The Marine Corps had “scaled back or canceled” a number of service level exercises as COVID-19 continues to disrupt U.S. military training and operations around the globe, acting Navy Secretary Thomas B. Modly told reporters at the Pentagon Thursday morning.
Exercises aboard the Twentynine Palms and the Marine Corps Mountain Warfare Training Center, both located in California, have either been scaled back or canceled, Modly said.
An integrated training exercise level exercise involving Camp Pendleton, California, based 3rd Battalion, 1st Marines, is no longer scheduled to kick off in April, Commandant of the Marine Corps Gen. David Berger, said during the press conference. The decision to axe the exercise in April was made a couple days ago, Berger said.
Modly told reporters there were 44 individuals across the Corps with COVID-19. Those figures breakdown to 31 military, five civilians, five dependents and three contractors.
Two Marines aboard the Parris Island recruit depot in South Carolina have also tested positive for COVID-19. The Corps has recently canceled graduation ceremonies aboard both San Diego and South Carolina recruit depots to help stem the spread of the virus.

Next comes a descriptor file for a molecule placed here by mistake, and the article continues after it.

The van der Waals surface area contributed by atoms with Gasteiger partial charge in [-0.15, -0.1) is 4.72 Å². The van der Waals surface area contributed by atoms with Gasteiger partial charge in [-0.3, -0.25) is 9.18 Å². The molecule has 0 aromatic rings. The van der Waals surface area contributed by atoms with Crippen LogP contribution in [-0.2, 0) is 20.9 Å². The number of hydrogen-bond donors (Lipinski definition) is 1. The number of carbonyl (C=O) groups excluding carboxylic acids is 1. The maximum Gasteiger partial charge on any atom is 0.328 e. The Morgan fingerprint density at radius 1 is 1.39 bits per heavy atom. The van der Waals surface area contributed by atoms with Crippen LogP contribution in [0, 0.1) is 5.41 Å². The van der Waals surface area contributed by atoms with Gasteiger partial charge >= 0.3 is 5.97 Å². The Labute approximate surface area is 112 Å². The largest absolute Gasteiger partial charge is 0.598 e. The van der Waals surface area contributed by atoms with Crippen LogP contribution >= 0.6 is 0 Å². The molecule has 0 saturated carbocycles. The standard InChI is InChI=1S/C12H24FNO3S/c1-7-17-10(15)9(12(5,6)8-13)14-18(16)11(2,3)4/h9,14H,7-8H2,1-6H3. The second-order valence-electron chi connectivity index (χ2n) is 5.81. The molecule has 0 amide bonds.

Spaced out bunks adds a little bit of extra room for maneuvering for heavy-eyed recruits scrambling early in the morning to get on line as the drill instructor readies recruits for morning chow and follow-on training.
The Corps is struggling to curtail training and implement social distancing guidelines advocated by health professionals as COVID-19 continues to spread.
The Corps “has to be ready to respond to a problem around the world," Berger said.
“We’ve never been given advanced notice when that will happen” so Marines “need to conduct training that is necessary” to be ready when the nation needs it to act, Berger said.
The Corps has “curtailed” or “tailored” training where it can to include spreading Marines out more, Berger said. Pistol ranges are now spread out more, with more space between shooters to allow for social distancing, which means more relays need to be run.
But Berger said that Marines “can only do so much” to “moderate social distancing” during live-fire events, especially when Marines are “moving down range.”
The top Marine has placed much of the decision making to respond to COVID-19 in the hands of individual commanders.
But that decision puts pressure on commanders fearful of retribution or future promotion chances, to potentially carry on with training despite risks associated with spreading the virus.
Berger told reporters Thursday that he was “confident” that the right measures were being taken and that the right exercises were being canceled or postponed.